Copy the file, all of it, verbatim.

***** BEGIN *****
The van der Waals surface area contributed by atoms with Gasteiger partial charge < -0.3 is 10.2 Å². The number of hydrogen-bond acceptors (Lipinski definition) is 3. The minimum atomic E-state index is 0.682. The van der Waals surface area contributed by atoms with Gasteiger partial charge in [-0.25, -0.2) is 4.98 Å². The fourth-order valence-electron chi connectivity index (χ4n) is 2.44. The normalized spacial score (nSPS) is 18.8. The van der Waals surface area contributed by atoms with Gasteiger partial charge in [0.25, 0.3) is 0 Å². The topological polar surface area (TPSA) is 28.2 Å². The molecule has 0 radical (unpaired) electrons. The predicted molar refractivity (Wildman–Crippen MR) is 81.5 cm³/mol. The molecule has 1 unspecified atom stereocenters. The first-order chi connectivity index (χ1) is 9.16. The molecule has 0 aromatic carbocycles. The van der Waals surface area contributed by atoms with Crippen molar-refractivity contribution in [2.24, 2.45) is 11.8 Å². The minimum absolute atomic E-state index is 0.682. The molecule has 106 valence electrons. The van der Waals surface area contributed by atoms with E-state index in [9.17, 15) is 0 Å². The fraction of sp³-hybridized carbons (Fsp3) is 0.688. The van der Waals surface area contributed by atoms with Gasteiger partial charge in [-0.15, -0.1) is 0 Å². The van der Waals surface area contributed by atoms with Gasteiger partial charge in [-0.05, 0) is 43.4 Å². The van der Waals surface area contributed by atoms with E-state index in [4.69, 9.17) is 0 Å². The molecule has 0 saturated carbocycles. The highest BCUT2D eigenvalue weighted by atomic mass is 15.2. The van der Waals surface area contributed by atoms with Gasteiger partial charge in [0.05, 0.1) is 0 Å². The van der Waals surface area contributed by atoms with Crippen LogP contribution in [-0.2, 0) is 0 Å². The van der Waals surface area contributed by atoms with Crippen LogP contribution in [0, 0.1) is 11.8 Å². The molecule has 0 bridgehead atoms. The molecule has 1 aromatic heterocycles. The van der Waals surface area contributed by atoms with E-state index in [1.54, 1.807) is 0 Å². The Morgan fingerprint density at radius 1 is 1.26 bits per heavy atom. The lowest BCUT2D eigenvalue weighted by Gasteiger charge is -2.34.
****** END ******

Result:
The van der Waals surface area contributed by atoms with Gasteiger partial charge < -0.3 is 10.2 Å². The number of hydrogen-bond acceptors (Lipinski definition) is 3. The minimum atomic E-state index is 0.682. The van der Waals surface area contributed by atoms with Gasteiger partial charge in [-0.25, -0.2) is 4.98 Å². The fourth-order valence-electron chi connectivity index (χ4n) is 2.44. The normalized spacial score (nSPS) is 18.8. The van der Waals surface area contributed by atoms with Gasteiger partial charge in [0.25, 0.3) is 0 Å². The topological polar surface area (TPSA) is 28.2 Å². The molecule has 0 radical (unpaired) electrons. The predicted molar refractivity (Wildman–Crippen MR) is 81.5 cm³/mol. The molecule has 1 unspecified atom stereocenters. The first-order chi connectivity index (χ1) is 9.16. The molecule has 0 aromatic carbocycles. The van der Waals surface area contributed by atoms with Crippen molar-refractivity contribution in [2.24, 2.45) is 11.8 Å². The minimum absolute atomic E-state index is 0.682. The molecule has 106 valence electrons. The van der Waals surface area contributed by atoms with E-state index in [9.17, 15) is 0 Å². The fraction of sp³-hybridized carbons (Fsp3) is 0.688. The van der Waals surface area contributed by atoms with Gasteiger partial charge in [-0.15, -0.1) is 0 Å². The van der Waals surface area contributed by atoms with Gasteiger partial charge in [-0.05, 0) is 43.4 Å². The van der Waals surface area contributed by atoms with E-state index in [4.69, 9.17) is 0 Å². The molecule has 0 saturated carbocycles. The highest BCUT2D eigenvalue weighted by atomic mass is 15.2. The van der Waals surface area contributed by atoms with Gasteiger partial charge in [0.05, 0.1) is 0 Å². The van der Waals surface area contributed by atoms with Crippen LogP contribution in [-0.2, 0) is 0 Å². The van der Waals surface area contributed by atoms with Crippen LogP contribution in [0, 0.1) is 11.8 Å². The molecule has 0 bridgehead atoms. The molecule has 1 aromatic heterocycles. The van der Waals surface area contributed by atoms with E-state index in [1.54, 1.807) is 0 Å². The Morgan fingerprint density at radius 1 is 1.26 bits per heavy atom. The lowest BCUT2D eigenvalue weighted by Gasteiger charge is -2.34.